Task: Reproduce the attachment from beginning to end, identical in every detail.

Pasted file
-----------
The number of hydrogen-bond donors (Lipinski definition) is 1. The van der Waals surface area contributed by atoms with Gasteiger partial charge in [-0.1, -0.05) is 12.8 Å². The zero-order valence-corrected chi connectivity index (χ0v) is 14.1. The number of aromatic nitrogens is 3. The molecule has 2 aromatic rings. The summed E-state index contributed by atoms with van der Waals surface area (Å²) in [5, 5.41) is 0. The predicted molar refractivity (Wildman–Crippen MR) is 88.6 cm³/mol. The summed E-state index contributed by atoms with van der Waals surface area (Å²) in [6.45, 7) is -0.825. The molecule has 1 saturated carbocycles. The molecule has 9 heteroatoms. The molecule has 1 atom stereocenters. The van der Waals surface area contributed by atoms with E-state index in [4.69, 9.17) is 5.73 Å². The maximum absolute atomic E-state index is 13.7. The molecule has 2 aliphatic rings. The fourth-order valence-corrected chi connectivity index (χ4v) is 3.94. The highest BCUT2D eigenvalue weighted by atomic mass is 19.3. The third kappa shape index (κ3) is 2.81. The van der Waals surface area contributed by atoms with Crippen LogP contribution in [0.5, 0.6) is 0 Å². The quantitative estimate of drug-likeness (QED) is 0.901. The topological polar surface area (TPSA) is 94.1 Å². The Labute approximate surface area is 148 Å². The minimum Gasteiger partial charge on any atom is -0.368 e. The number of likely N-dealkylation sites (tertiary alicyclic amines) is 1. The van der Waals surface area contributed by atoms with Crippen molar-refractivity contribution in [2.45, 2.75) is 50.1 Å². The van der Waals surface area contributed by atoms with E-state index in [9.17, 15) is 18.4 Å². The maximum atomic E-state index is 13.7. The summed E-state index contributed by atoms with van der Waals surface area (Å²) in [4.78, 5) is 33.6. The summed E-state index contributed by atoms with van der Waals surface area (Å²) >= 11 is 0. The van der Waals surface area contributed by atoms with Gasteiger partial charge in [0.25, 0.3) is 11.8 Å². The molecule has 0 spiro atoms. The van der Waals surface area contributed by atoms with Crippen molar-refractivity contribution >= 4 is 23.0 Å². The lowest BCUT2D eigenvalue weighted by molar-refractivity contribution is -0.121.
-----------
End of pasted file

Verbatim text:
The number of hydrogen-bond donors (Lipinski definition) is 1. The van der Waals surface area contributed by atoms with Gasteiger partial charge in [-0.1, -0.05) is 12.8 Å². The zero-order valence-corrected chi connectivity index (χ0v) is 14.1. The number of aromatic nitrogens is 3. The molecule has 2 aromatic rings. The summed E-state index contributed by atoms with van der Waals surface area (Å²) in [5, 5.41) is 0. The predicted molar refractivity (Wildman–Crippen MR) is 88.6 cm³/mol. The summed E-state index contributed by atoms with van der Waals surface area (Å²) in [6.45, 7) is -0.825. The molecule has 1 saturated carbocycles. The molecule has 9 heteroatoms. The molecule has 1 atom stereocenters. The van der Waals surface area contributed by atoms with E-state index in [4.69, 9.17) is 5.73 Å². The maximum absolute atomic E-state index is 13.7. The molecule has 2 aliphatic rings. The fourth-order valence-corrected chi connectivity index (χ4v) is 3.94. The highest BCUT2D eigenvalue weighted by atomic mass is 19.3. The third kappa shape index (κ3) is 2.81. The van der Waals surface area contributed by atoms with Crippen LogP contribution in [0.5, 0.6) is 0 Å². The quantitative estimate of drug-likeness (QED) is 0.901. The topological polar surface area (TPSA) is 94.1 Å². The Labute approximate surface area is 148 Å². The minimum Gasteiger partial charge on any atom is -0.368 e. The number of likely N-dealkylation sites (tertiary alicyclic amines) is 1. The van der Waals surface area contributed by atoms with Crippen molar-refractivity contribution in [2.45, 2.75) is 50.1 Å². The van der Waals surface area contributed by atoms with E-state index in [9.17, 15) is 18.4 Å². The maximum atomic E-state index is 13.7. The summed E-state index contributed by atoms with van der Waals surface area (Å²) in [4.78, 5) is 33.6. The summed E-state index contributed by atoms with van der Waals surface area (Å²) >= 11 is 0. The van der Waals surface area contributed by atoms with Gasteiger partial charge in [0.25, 0.3) is 11.8 Å². The molecule has 0 spiro atoms. The van der Waals surface area contributed by atoms with Crippen molar-refractivity contribution >= 4 is 23.0 Å². The lowest BCUT2D eigenvalue weighted by molar-refractivity contribution is -0.121.